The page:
A Nietzsche Reader (Penguin Classics) by Friedrich Nietzsche

By Friedrich Nietzsche

The literary occupation of Friedrich Nietzsche (1844-1900) spanned lower than 20 years, yet no quarter of highbrow inquiry used to be left untouched through his iconoclastic genius. The thinker who introduced the demise of God within the homosexual technology (1882) and went directly to problem the Christian code of morality in past solid and Evil (1886), grappled with the elemental problems with the human in his personal excessive autobiography, Ecce Homo (1888). so much infamous of all, probably, his thought of the triumphantly transgressive übermann ('superman') is built within the severe, but poetic phrases of therefore Spake Zarathustra (1883-92). no matter if addressing traditional Western philosophy or breaking new floor, Nietzsche drastically prolonged the bounds of nineteenth-century concept.

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But we, we others, thirsty for reason, want to look our experiences as fixedly in the eye as a scientific experiment, hour by hour, day after day. We ourselves want to be our own experiments and vivi-sectional animals! [GS 319] 12 I name you three metamorphoses of the spirit: how the spirit shall become a camel, and the camel a lion, and the lion at last a child. There are many heavy things for the spirit, for the strong, weight-bearing spirit in which dwell respect and awe: its strength longs for the heavy, for the heaviest.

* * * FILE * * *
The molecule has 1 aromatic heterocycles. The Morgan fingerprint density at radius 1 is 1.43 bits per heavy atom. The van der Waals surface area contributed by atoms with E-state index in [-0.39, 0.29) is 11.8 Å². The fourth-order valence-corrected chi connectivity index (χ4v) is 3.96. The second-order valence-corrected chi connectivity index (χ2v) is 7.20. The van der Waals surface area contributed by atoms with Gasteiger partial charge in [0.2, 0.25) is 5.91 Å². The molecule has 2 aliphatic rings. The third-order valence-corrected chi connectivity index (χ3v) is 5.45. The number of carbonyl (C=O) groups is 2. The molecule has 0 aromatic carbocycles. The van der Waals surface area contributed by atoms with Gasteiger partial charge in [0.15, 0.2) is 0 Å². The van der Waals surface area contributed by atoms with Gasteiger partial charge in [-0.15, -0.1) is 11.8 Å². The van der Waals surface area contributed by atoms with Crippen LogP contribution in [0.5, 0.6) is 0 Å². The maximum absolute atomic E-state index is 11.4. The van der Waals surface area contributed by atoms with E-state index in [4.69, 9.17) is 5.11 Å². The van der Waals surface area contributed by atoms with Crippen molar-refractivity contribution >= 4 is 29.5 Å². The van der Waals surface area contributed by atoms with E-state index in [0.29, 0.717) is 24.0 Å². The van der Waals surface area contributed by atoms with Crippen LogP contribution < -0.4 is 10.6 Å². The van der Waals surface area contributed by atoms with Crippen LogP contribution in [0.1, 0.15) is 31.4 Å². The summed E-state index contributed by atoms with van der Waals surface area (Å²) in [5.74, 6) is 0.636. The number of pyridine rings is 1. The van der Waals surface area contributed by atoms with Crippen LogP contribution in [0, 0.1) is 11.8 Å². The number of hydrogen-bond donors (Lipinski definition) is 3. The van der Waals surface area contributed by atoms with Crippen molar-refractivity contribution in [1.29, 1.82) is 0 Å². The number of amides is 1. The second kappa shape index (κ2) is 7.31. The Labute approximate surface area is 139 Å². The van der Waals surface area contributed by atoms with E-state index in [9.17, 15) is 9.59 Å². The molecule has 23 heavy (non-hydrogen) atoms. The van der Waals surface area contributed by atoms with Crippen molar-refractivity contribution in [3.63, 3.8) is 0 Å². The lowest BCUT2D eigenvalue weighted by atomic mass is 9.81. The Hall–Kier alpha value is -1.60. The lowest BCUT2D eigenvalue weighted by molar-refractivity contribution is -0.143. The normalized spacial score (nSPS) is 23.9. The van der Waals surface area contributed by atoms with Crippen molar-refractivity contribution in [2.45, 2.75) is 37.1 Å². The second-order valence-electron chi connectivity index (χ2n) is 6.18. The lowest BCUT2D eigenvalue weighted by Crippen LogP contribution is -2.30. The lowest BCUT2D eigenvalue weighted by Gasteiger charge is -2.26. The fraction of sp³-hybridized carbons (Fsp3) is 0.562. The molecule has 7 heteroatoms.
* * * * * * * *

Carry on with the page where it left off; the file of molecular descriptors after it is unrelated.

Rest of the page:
T Twilight of the Idols. Written in the summer of 1888, published in 1889. W The Wagner Case. Published in 1888. WS The Wanderer and his Shadow. Published in 1880 as the Second Supplement to Human, All Too Human; 2nd edition published in 1886. Z Thus Spoke Zarathustra. Parts I and II published in 1883, Part III published in 1884, Part IV written in 1885, published in 1892. The numbers after the initials at the foot of each extract refer to the section of the book from which the extract is taken in each case.

BGE 42–3] 15 At the risk that moralizing will here too prove to be what it has always been – namely an undismayed montrer ses plaies, as Balzac says – I should like to venture to combat a harmful and improper displacement of the order of rank between science and philosophy which is today, quite unnoticed and as if with a perfect good conscience, threatening to become established. […] The Declaration of Independence of the man of science, his emancipation from philosophy, is one of the more subtle after-effects of the democratic form and formlessness of life: the self-glorification and presumption of the scholar now stands everywhere in full bloom and in its finest springtime […] My memory – the memory of a man of science, if I may say so!

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